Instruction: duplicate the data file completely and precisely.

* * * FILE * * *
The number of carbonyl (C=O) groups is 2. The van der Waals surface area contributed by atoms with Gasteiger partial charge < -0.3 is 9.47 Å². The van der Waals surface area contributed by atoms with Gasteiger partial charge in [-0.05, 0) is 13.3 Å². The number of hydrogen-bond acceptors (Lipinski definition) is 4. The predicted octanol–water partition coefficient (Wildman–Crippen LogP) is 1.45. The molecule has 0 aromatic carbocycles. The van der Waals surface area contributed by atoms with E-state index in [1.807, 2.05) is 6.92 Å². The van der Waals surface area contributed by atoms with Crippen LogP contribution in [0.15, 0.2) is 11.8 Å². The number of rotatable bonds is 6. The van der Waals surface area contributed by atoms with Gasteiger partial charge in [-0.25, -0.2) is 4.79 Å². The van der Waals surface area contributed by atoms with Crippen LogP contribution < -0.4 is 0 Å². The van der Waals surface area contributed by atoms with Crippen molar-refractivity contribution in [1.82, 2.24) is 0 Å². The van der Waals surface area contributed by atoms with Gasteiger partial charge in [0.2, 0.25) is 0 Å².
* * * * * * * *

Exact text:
The number of carbonyl (C=O) groups is 2. The van der Waals surface area contributed by atoms with Gasteiger partial charge < -0.3 is 9.47 Å². The van der Waals surface area contributed by atoms with Gasteiger partial charge in [-0.05, 0) is 13.3 Å². The number of hydrogen-bond acceptors (Lipinski definition) is 4. The predicted octanol–water partition coefficient (Wildman–Crippen LogP) is 1.45. The molecule has 0 aromatic carbocycles. The van der Waals surface area contributed by atoms with E-state index in [1.807, 2.05) is 6.92 Å². The van der Waals surface area contributed by atoms with Crippen LogP contribution in [0.15, 0.2) is 11.8 Å². The number of rotatable bonds is 6. The van der Waals surface area contributed by atoms with Gasteiger partial charge in [-0.25, -0.2) is 4.79 Å². The van der Waals surface area contributed by atoms with Crippen LogP contribution < -0.4 is 0 Å². The van der Waals surface area contributed by atoms with Crippen molar-refractivity contribution in [1.82, 2.24) is 0 Å². The van der Waals surface area contributed by atoms with Gasteiger partial charge in [0.2, 0.25) is 0 Å².